It is one of the first things I was warned of when I began to plan a visit to Barcelona. “Don’t leave your suitcase even for a moment.” “Keep an eye and hand on your belongings at all times.” “Don’t put your phone down, and hold it tightly.” Petty crime, especially theft and pickpocketing, are viewed as higher here than anywhere else in the world. So, is Barcelona a dangerous place to visit? What is the truth behind these ominous warnings from locals and visitors alike?

Let’s begin with some rather alarming statistics. In the first eight months of 2019, there were 83,472 robberies – pickpocketing included – in the Catalan capital. To give you an idea of comparison, in Los Angeles (a city more than twice the size) there were around 40,000 robberies (violent and non) in all of 2019. Of these more than 80,000 robberies, just over 5,000 were of the violent variety, a fairly small but noticeable segment.

Petty theft in major cities, especially those with significant tourist populations, is certainly not unique to Barcelona. Tourists tend to be easy targets, for a couple of reasons. First, they are in unfamiliar surroundings, often distracted by the sights of a new city, or by looking at a map, taking pictures, etc… Secondly, tourists tend to walk around with more of value: cameras, cash, nice phones. They tend to be easy to pick out by appearance, clothing, and mannerism, and are unsure of how to handle a situation if it were to arise. (I spent three months living in France and don’t know how to call police there, I am ashamed to admit.)

Demonstrations like this make for convenient distractions that pickpockets will use to their advantage.

However, while tourists are targeted everywhere, the numbers in Barcelona are staggering. It is so noticeable that a well-commented thread in the Barcelona forums on TripAdvisor states that “visitors should expect to be robbed” while there. Think about that for a moment. Should expect to be robbed. Locals agree. Not one single local I spoke with, from my Airbnb host to a college friend I visited to my contacts at the tourism board, could claim not having been pickpocketed at least once.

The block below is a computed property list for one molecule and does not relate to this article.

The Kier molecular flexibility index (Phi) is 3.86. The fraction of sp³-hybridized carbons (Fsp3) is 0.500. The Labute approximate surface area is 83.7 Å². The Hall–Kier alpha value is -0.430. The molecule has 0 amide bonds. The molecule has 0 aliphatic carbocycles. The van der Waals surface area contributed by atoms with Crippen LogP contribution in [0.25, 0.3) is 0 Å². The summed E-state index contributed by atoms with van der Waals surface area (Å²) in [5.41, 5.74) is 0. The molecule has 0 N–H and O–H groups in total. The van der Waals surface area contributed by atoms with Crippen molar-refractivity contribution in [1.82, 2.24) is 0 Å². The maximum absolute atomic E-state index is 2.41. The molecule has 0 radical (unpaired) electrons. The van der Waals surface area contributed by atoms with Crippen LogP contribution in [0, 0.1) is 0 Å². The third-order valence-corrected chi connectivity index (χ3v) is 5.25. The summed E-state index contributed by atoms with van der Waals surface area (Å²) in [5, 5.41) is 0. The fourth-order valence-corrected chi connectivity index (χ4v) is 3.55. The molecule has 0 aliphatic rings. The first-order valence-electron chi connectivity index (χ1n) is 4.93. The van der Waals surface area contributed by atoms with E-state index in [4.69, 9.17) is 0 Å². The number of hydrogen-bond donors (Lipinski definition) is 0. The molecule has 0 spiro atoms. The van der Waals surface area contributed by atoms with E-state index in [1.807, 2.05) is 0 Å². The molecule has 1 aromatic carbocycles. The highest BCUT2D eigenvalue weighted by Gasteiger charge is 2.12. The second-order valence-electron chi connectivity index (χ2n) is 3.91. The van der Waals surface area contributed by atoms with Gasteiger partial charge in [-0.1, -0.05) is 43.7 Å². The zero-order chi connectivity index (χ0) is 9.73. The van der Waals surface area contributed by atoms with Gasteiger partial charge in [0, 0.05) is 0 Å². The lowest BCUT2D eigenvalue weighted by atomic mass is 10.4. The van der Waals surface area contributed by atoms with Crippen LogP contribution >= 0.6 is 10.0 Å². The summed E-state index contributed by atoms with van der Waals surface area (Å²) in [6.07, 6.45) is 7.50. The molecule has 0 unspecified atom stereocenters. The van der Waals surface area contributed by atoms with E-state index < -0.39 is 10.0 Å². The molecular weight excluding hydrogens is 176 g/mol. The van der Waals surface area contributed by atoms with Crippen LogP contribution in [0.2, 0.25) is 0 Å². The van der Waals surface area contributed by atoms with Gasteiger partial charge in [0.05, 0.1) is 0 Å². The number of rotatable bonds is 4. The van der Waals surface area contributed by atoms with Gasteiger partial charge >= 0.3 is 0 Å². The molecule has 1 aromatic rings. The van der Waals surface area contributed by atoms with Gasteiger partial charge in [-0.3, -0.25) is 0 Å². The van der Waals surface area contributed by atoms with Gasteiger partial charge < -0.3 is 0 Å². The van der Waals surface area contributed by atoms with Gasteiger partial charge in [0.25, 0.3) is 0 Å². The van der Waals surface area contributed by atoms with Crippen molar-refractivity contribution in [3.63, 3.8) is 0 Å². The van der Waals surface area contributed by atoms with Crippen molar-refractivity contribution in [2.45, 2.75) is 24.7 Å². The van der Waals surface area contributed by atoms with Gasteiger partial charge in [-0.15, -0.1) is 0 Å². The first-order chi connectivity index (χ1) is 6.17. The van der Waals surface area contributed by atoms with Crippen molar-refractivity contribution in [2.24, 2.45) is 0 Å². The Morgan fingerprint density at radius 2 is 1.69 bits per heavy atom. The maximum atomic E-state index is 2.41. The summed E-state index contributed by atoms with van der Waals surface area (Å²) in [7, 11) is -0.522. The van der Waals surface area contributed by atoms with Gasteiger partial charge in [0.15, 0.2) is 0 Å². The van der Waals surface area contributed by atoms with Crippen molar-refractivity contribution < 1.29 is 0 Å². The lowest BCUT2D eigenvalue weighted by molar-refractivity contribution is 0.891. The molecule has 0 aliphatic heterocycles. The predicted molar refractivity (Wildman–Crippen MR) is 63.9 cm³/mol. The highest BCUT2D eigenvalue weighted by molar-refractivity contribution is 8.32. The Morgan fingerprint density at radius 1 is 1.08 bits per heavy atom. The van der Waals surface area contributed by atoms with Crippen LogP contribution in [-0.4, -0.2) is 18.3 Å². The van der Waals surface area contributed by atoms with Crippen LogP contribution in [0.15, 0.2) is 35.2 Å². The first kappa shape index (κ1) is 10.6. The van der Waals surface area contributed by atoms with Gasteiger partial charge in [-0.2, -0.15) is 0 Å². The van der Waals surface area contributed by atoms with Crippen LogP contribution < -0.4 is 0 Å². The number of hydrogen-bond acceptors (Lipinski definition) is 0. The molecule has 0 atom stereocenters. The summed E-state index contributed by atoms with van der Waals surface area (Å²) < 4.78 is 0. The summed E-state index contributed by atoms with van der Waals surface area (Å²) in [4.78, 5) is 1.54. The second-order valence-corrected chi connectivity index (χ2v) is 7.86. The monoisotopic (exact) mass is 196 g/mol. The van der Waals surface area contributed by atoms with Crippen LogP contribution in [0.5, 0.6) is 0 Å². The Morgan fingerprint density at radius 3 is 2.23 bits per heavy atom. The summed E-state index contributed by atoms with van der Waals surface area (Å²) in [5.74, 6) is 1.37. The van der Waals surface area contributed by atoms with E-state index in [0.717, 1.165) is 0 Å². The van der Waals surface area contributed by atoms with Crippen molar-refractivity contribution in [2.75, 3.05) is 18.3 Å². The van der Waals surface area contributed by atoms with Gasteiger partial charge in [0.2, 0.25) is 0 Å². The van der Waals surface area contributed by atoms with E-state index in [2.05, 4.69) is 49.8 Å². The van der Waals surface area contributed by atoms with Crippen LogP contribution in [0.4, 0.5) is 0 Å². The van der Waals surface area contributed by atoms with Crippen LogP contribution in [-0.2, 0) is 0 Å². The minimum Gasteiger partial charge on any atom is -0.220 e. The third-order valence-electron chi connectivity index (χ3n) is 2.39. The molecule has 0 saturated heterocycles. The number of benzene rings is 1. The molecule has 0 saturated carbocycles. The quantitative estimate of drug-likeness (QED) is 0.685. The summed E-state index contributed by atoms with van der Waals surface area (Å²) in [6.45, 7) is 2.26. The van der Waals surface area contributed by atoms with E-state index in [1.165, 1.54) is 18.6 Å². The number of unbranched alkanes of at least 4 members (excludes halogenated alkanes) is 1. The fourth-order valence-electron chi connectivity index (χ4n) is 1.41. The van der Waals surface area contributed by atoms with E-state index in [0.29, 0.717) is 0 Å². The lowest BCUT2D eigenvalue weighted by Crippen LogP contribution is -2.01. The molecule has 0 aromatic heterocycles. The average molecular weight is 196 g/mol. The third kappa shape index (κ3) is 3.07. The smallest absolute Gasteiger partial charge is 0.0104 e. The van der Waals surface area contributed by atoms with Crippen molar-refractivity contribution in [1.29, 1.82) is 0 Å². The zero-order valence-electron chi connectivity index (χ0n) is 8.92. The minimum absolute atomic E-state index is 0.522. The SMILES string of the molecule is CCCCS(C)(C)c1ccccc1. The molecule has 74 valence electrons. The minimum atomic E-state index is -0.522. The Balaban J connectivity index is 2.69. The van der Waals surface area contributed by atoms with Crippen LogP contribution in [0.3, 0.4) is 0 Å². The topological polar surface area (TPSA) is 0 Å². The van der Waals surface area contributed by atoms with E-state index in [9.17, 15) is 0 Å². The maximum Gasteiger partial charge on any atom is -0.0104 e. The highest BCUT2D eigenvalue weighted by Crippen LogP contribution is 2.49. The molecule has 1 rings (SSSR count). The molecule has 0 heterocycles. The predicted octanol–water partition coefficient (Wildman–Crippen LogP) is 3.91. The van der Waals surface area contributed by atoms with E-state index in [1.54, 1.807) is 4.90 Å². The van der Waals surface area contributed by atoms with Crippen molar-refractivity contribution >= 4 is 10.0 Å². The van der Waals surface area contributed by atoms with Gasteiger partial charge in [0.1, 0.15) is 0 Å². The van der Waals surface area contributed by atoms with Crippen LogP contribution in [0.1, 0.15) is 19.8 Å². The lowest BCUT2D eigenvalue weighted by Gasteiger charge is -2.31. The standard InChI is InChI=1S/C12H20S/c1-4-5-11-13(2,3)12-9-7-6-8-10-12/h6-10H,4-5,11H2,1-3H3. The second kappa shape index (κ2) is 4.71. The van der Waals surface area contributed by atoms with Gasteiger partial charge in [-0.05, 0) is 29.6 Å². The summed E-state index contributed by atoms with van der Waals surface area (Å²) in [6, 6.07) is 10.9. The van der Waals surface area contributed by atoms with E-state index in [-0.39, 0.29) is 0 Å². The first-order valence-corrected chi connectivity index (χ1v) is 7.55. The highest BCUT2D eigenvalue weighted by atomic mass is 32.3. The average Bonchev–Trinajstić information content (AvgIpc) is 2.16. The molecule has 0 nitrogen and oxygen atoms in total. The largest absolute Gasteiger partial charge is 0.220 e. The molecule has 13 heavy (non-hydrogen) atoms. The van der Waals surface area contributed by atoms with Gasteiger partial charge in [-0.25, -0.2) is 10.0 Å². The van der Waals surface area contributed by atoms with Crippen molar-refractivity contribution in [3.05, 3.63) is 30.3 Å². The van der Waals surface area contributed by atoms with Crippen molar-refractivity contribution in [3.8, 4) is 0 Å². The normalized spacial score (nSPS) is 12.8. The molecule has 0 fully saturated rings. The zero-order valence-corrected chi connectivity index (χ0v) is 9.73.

The most common crime seems to be minor petty theft: pickpocketing, purse snatching, phone or luggage grabbing. Spanish law actually makes these crimes more common, as any theft under €400 in value is a misdemeanor, punishable only by a fine as little as €50. This misdemeanor status exists no matter how many times the same individual is caught, so even a success rate of 25% is a net profit. Furthermore, many thieves work in groups, splitting the proceeds so that no individual exceeds the threshold. My university buddy said that thieves are so brazen and so unafraid of consequences that he has caught someone with a hand in his backpack and had that would-be-thief smile sheepishly and say something along the lines of, “I am as surprised to find my hand in your bag as you are,” before walking away to seek another target.

On this trip, I spent a week and a half in Barcelona and did not have a single problem. However, I took some precautions that many tourists don’t. First, I carry all of my valuables (wallet, phone, passport if I have to have it with me) in my front pockets, and default to walking with my hands in those same pockets, especially on crowded sidewalks or public transportation. If I sit at a cafe or on a bus, I keep my arms looped through my backpack (if I am carrying one) and never set my phone down on the table or seat. I wear only plain colored shirts and jeans, nothing that identifies me easily as being from elsewhere, and don’t have anything expensive on me (except my phone – certainly no watch or jewelry). These things all help to make me a harder target, and so would-be-thieves might look to others instead. These are all steps everyone can, and probably should, take.

La Rambla: crowded with tourists and a place would-be-thieves will target.

So is Barcelona safe? Let’s go back to those same statistical periods of Barcelona in the first two thirds of 2019 and Los Angeles for the entire year. During that period, Barcelona had 44 homicides. Los Angeles had 253, albeit in a slightly longer period, and that is also a relatively low rate (the city had more than 1,100 as recently as 1992). So while you are more likely to be the target of petty theft in Barcelona, you are also reasonably safe from extreme physical harm. That is comforting.

At the end of the day, all we can do as travelers is to make informed decisions, and to try to mitigate danger as best as we can. If the petty crime rate in Barcelona – or the malaria rate in Brazil or the fear of anti-Semitism in France – makes you not want to visit, that is entirely up to you. However, in my personal opinion and experience, a visit to Barcelona is entirely possible to do without incident by taking the simple steps mentioned above. Will it guarantee your safety? No. But should you “expect to be robbed?” Also no.

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